Editing the Registry

WARNING: Editing the registry should only be attempted by advanced users. Incorrectly editing the registry could render your device inoperative and require a hard reset.

Editing the registry with Resco Explorer furnishes the PPC user with a desktop-like interface and function. Anyone who has ever used RegEdit in Windows will feel right at home. The interface is almost exactly the same for both browsing and searching. You can search the registry keys, values, and data selectively and quickly. This powerful capability enables a user to modify the operating system’s behavior, or the setup of an application.

Explorer has the ability to export and import the registry. Backing up by exporting is always a good idea before editing the registry in any serious way. As another safety valve, every registry editing screen has a Cancel selection. I found the registry editing in Resco Explorer to be equal in capability to that available on the desktop.

Encryption

Resco Explorer 2005 can keep your critical and sensitive data from prying eyes. It natively supports the RC2 (40bit) and DES (56bit) algorithms on all platforms. On Windows Mobile 2003 or higher devices it also supports the more powerful RC2-128, DES-56, 3DES TWO KEY-112, and 3DES-168 encodings. Older PPC 2002 and 2000 handhelds must install Microsoft’s High Encryption Package to obtain the higher level encryptions.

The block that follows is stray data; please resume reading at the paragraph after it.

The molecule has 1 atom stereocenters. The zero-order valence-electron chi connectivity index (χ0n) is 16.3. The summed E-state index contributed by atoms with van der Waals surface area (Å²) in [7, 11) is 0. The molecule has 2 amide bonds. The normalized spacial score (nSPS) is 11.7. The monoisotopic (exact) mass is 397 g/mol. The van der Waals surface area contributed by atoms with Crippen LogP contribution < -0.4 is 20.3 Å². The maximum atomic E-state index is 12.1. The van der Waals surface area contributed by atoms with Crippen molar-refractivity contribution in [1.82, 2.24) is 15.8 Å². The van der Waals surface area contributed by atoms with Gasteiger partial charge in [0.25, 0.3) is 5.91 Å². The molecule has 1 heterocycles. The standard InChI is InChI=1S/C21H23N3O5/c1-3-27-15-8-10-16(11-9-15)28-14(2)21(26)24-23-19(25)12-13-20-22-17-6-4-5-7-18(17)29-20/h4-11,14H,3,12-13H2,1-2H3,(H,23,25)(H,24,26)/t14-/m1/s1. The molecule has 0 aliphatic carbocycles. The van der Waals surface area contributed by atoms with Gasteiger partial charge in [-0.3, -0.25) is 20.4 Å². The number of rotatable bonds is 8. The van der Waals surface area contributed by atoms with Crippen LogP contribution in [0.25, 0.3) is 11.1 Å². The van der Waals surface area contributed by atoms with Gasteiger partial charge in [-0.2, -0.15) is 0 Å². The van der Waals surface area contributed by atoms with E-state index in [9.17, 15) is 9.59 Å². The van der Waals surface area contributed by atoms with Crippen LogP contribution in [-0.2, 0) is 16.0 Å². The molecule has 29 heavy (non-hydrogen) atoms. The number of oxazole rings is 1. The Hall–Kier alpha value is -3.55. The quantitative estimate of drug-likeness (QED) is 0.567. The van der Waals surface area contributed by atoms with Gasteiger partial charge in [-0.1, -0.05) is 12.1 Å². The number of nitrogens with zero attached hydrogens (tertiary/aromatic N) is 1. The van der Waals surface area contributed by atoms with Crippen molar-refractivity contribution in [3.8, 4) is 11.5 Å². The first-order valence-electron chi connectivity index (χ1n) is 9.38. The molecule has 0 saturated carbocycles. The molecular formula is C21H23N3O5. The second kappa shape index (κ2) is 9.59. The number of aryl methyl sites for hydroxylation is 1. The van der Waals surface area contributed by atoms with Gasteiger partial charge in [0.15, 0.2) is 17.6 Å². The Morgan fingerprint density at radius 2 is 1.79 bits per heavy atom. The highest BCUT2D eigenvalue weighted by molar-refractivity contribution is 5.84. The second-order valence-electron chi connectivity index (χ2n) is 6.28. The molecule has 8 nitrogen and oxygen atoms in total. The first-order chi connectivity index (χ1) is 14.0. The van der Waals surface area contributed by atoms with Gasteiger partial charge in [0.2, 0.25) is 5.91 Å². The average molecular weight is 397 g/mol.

Customizing Resco File Explorer

Resco provides settings for virtually every major function, plus the interface. The interface font may be set in size, and can be bolded and use ClearType. Add-ins may be deactivated or activated, file associations created or edited, file listings customi zed and vertical or horizontal display-split set, use the internal or an external viewer, file-action confirmations set, zip compression and extraction specified, registry actions limited, and FTP settings defined. You can even return everything to its default setting with one tap. The combination of all this enables the user to limit possible losses by accidental or stray taps or other actions. All option screens are uncluttered and appear well thought out.

Action on the Today Screen

Brand new to this version, Resco included a set of system meters and a simple program launcher for the Today screen.

 

screen shot